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[1012b] [1] so that if they are impossible in combination they are also impossible individually. And again obviously there are contrary statements, which cannot be true at the same time. Nor can they all be false, although from what we have said, this might seem more possible.But in opposing all such theories we must demand, as was said in our discussion above,1 not that something should be or not be, but some significant statement; and so we must argue from a definition, having first grasped what "falsehood" or "truth" means. And if to assert what is true is nothing else than to deny what is false, everything cannot be false; for one part of the contradiction must be true.Further, if everything must be either asserted or denied, both parts cannot be false; for one and only one part of the contradiction is false. Indeed, the consequence follows which is notorious in the case of all such theories, that they destroy themselves;for he who says that everything is true makes the opposite theory true too, and therefore his own untrue (for the opposite theory says that his is not true); and he who says that everything is false makes himself a liar.And if they make exceptions, the one that the opposite theory alone is not true, and the other that his own theory alone is not false, [20] it follows none the less that they postulate an infinite number of true and false statements. For the statement that the true statement is true is also true; and this will go on to infinity.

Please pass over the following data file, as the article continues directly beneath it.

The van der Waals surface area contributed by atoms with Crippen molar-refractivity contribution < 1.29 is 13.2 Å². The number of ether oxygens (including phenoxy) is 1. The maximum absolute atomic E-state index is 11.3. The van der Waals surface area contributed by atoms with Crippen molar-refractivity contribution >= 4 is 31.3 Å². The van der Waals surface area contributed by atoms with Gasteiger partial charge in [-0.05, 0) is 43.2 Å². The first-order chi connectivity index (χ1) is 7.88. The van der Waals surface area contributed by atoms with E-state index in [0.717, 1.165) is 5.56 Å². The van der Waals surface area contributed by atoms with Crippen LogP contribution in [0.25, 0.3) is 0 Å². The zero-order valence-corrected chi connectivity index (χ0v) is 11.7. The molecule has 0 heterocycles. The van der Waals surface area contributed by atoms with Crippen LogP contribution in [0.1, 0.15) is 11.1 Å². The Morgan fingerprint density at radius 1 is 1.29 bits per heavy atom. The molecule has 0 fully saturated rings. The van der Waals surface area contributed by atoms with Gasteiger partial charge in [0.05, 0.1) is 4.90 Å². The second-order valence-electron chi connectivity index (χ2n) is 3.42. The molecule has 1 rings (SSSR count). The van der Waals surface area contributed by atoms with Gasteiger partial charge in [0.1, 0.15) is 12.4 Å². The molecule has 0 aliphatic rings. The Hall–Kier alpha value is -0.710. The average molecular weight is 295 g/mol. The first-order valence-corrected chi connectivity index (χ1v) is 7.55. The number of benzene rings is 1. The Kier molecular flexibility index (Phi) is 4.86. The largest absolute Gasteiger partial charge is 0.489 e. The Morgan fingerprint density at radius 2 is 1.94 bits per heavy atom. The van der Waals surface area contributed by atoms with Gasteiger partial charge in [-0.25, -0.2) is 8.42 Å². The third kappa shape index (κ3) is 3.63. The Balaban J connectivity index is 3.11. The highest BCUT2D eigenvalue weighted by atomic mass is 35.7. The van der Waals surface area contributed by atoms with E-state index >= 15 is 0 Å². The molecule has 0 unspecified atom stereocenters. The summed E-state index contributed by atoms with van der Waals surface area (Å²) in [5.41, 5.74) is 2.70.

Nor, as is obvious, are those right who say that all things are at rest; nor those who say that all things are in motion. For if all things are at rest, the same things will always be true and false, whereas this state of affairs is obviously subject to change; for the speaker himself once did not exist, and again he will not exist. And if all things are in motion, nothing will be true, so everything will be false; but this has been proved to be impossible.Again, it must be that which is that changes, for change is from something into something. And further, neither is it true that all things are at rest or in motion sometimes, but nothing continuously; for there is something 2 which always moves that which is moved, and the "prime mover" is itself unmoved.3

1 Aristot. Met. 4.4.5.

2 The sphere of the fixed stars; cf. Aristot. Met. 12.6, 12.7.1, 12.8.18.

3 Cf. Aristot. Met. 12.7.

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